“If you build it, he will come.”
So goes a memorable line from 1989’s The Field of Dreams, a classic sports fantasy movie.
The same could be said for establishing a notebook and keeping it by your bedside to use as a dream journal. You might think you’ll have difficulty filling it with dreams, but studies show that’s not the case.
If you put it there, they will come.
Having a dream journal by your bedside is truly the first step toward remembering more of your dreams, both in quantity and in detail.
A study from 2005 found dream recall is influenced by attention. If someone pays attention to their dreams, they’ll remember more of them. This part of the study of 82 students echoed other studies before it.
It’s not controversial. It makes sense that if someone regards dreams as important—or even just interesting—they’ll remember more of them.
This study measured a person’s estimate of their ability to recall dreams and the number of dreams remembered in their dream journal.
Another part of the study showed that people tended to underestimate themselves.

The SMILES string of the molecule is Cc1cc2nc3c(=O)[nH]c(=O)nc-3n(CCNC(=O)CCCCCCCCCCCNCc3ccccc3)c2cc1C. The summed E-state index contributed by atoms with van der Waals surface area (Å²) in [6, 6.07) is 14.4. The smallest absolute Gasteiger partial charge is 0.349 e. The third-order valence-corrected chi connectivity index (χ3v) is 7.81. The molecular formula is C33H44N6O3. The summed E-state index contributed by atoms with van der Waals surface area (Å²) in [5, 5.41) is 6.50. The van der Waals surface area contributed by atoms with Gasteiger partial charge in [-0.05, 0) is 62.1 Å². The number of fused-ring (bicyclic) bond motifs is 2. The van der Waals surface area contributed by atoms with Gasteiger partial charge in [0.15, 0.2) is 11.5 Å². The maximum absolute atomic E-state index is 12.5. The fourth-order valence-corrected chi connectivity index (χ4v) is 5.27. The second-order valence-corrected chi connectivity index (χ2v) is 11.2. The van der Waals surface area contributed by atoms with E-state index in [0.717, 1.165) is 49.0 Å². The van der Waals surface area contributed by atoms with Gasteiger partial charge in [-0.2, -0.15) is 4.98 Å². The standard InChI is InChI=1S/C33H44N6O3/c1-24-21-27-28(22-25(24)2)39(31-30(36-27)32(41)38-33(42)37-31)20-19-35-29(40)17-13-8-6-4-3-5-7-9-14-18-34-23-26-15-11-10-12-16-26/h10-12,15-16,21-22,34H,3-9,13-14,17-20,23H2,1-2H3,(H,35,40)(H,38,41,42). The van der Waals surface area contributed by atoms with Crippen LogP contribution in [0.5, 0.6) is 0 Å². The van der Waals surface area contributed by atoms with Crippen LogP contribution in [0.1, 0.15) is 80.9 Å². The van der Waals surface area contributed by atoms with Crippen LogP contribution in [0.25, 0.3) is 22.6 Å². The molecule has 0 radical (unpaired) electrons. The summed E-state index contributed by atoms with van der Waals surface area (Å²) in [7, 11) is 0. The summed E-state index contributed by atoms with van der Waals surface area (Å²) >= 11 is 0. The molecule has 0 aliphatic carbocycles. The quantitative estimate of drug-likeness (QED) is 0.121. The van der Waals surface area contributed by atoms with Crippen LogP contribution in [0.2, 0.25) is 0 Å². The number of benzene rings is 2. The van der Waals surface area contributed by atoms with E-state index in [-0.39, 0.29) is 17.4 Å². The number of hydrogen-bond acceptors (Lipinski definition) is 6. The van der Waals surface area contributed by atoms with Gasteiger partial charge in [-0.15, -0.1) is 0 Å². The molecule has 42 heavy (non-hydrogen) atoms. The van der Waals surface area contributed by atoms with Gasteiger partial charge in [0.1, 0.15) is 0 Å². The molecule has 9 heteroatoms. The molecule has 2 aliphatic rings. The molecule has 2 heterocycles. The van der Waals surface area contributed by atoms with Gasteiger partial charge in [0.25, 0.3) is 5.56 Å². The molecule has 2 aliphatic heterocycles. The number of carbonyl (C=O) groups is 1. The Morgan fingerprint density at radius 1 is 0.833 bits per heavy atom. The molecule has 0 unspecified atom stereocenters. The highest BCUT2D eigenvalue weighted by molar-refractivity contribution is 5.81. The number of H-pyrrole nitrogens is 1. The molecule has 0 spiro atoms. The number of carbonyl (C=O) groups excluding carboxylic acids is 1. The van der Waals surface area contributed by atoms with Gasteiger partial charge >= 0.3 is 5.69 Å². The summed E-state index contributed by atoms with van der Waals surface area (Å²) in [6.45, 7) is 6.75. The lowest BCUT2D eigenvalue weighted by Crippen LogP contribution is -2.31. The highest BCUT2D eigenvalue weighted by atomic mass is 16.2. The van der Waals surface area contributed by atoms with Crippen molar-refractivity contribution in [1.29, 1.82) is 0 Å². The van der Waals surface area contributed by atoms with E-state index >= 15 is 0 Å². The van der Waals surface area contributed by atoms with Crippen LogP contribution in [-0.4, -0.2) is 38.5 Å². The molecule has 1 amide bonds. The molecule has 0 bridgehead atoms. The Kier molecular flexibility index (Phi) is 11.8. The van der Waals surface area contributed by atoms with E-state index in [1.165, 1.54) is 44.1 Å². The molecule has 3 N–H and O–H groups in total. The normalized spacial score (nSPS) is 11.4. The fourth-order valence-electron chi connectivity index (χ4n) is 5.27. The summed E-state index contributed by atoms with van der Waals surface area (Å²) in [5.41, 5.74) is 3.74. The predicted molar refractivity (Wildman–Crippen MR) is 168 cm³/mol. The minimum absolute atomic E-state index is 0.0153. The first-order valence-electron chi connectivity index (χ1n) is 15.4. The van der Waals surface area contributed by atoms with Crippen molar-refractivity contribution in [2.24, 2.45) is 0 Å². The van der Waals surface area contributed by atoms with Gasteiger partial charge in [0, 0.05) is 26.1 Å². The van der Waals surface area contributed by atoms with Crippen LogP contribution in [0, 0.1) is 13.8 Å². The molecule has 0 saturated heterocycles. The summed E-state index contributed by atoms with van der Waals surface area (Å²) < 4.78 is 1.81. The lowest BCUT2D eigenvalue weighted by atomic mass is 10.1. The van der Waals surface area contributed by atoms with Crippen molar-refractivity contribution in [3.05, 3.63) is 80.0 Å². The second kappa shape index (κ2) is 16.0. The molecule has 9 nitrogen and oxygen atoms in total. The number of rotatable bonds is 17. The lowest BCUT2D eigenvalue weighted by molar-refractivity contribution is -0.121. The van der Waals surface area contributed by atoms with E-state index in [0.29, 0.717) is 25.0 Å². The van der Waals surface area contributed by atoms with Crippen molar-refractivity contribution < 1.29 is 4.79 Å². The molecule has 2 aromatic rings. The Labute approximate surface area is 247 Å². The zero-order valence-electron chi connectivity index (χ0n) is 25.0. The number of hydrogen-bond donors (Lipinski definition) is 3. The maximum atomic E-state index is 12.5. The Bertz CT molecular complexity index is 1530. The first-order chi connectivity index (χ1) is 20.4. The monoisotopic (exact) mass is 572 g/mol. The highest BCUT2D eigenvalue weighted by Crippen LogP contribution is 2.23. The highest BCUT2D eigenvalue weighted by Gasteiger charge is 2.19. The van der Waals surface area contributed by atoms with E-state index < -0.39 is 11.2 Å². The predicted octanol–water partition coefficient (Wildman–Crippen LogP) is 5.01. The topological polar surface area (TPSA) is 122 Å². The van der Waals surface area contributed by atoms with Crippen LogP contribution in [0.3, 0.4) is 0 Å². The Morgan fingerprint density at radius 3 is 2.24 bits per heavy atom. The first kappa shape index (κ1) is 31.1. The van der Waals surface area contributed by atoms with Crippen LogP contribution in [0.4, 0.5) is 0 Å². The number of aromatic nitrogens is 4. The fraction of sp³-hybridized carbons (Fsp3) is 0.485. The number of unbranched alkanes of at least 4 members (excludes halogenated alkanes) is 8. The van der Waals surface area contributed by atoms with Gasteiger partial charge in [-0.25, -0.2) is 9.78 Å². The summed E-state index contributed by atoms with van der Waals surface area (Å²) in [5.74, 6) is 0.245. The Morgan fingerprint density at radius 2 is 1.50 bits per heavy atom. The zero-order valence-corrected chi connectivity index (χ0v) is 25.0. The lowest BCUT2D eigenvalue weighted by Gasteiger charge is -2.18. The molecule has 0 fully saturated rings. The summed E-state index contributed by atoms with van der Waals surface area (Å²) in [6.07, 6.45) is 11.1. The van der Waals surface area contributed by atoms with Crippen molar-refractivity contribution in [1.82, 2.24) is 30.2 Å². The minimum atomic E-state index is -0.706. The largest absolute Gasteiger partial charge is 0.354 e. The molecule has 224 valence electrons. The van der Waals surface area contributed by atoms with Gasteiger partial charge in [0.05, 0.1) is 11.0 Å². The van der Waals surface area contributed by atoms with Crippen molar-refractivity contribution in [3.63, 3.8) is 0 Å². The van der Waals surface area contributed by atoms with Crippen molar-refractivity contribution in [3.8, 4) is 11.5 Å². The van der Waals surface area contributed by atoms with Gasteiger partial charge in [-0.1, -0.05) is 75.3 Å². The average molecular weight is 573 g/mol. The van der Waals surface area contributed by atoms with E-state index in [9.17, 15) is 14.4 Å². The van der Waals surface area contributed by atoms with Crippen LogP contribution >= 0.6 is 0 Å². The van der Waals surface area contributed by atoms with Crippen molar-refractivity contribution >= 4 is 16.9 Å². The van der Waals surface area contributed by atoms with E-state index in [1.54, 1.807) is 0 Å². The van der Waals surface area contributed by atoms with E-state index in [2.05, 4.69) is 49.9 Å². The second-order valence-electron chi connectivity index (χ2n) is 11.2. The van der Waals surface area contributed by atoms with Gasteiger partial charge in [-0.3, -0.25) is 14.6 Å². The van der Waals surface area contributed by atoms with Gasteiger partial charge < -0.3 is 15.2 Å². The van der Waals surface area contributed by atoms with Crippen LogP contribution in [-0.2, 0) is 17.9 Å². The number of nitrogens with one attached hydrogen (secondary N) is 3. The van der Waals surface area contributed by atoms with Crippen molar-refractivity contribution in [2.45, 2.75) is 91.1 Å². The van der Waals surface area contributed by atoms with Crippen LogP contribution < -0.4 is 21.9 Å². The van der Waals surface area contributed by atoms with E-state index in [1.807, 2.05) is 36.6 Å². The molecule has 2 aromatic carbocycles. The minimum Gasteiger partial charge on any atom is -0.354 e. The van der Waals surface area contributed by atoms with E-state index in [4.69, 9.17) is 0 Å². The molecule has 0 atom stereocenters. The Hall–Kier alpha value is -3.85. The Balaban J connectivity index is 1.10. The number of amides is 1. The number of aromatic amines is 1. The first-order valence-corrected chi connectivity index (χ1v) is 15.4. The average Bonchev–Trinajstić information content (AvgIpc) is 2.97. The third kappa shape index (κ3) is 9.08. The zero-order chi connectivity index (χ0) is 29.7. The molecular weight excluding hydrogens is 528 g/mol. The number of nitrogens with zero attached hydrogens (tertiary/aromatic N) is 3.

Dominic Beaulieu-Prévost and Antonio Zadra found that when people who were skeptical of the worth of dreams enrolled in the study, they remembered many more dreams than they initially estimated.
All they had to do was try.
Another study from the University of Heidelberg found that the number of dreams remembered and the attitude toward dreaming was remarkably stable over five years. The 925 study participants were tested twice in five years.
Dreaming is a trait. Like other traits, it can be developed.
To do so, all you’ve got to do is try.
Being open-minded as to the worth of dreams helps too.
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